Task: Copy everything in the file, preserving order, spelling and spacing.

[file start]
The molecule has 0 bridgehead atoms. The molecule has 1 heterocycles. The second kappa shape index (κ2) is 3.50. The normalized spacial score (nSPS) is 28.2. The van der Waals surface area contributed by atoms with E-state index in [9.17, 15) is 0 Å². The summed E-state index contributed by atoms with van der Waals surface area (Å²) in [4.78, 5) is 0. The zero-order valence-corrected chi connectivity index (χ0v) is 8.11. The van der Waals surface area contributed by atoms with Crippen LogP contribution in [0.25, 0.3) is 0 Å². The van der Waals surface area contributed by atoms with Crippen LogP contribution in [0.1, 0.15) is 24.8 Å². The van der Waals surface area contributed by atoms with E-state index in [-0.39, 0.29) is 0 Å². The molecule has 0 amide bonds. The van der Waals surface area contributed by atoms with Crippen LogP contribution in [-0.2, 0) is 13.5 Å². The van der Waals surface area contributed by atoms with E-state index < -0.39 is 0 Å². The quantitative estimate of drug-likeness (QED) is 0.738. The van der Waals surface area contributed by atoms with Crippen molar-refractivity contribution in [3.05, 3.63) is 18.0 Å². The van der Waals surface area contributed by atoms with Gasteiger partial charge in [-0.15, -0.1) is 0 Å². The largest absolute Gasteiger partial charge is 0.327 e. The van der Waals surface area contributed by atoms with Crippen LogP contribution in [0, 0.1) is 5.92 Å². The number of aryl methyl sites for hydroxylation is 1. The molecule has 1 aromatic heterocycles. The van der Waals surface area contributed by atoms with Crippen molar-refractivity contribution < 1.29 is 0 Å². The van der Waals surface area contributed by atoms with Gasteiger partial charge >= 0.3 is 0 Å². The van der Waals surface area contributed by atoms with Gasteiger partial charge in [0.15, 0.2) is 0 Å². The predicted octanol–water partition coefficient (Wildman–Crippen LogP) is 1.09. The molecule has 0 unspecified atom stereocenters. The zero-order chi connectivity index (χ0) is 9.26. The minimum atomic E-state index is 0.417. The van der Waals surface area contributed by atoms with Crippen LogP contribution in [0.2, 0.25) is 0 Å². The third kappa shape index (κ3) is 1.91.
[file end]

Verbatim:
The molecule has 0 bridgehead atoms. The molecule has 1 heterocycles. The second kappa shape index (κ2) is 3.50. The normalized spacial score (nSPS) is 28.2. The van der Waals surface area contributed by atoms with E-state index in [9.17, 15) is 0 Å². The summed E-state index contributed by atoms with van der Waals surface area (Å²) in [4.78, 5) is 0. The zero-order valence-corrected chi connectivity index (χ0v) is 8.11. The van der Waals surface area contributed by atoms with Crippen LogP contribution in [0.25, 0.3) is 0 Å². The van der Waals surface area contributed by atoms with Crippen LogP contribution in [0.1, 0.15) is 24.8 Å². The van der Waals surface area contributed by atoms with E-state index in [-0.39, 0.29) is 0 Å². The molecule has 0 amide bonds. The van der Waals surface area contributed by atoms with Crippen LogP contribution in [-0.2, 0) is 13.5 Å². The van der Waals surface area contributed by atoms with E-state index < -0.39 is 0 Å². The quantitative estimate of drug-likeness (QED) is 0.738. The van der Waals surface area contributed by atoms with Crippen molar-refractivity contribution in [3.05, 3.63) is 18.0 Å². The van der Waals surface area contributed by atoms with Gasteiger partial charge in [-0.15, -0.1) is 0 Å². The largest absolute Gasteiger partial charge is 0.327 e. The van der Waals surface area contributed by atoms with Crippen LogP contribution in [0, 0.1) is 5.92 Å². The number of aryl methyl sites for hydroxylation is 1. The molecule has 1 aromatic heterocycles. The van der Waals surface area contributed by atoms with Crippen molar-refractivity contribution < 1.29 is 0 Å². The van der Waals surface area contributed by atoms with Gasteiger partial charge >= 0.3 is 0 Å². The van der Waals surface area contributed by atoms with Gasteiger partial charge in [0.15, 0.2) is 0 Å². The predicted octanol–water partition coefficient (Wildman–Crippen LogP) is 1.09. The molecule has 0 unspecified atom stereocenters. The zero-order chi connectivity index (χ0) is 9.26. The minimum atomic E-state index is 0.417. The van der Waals surface area contributed by atoms with Crippen LogP contribution in [0.2, 0.25) is 0 Å². The third kappa shape index (κ3) is 1.91.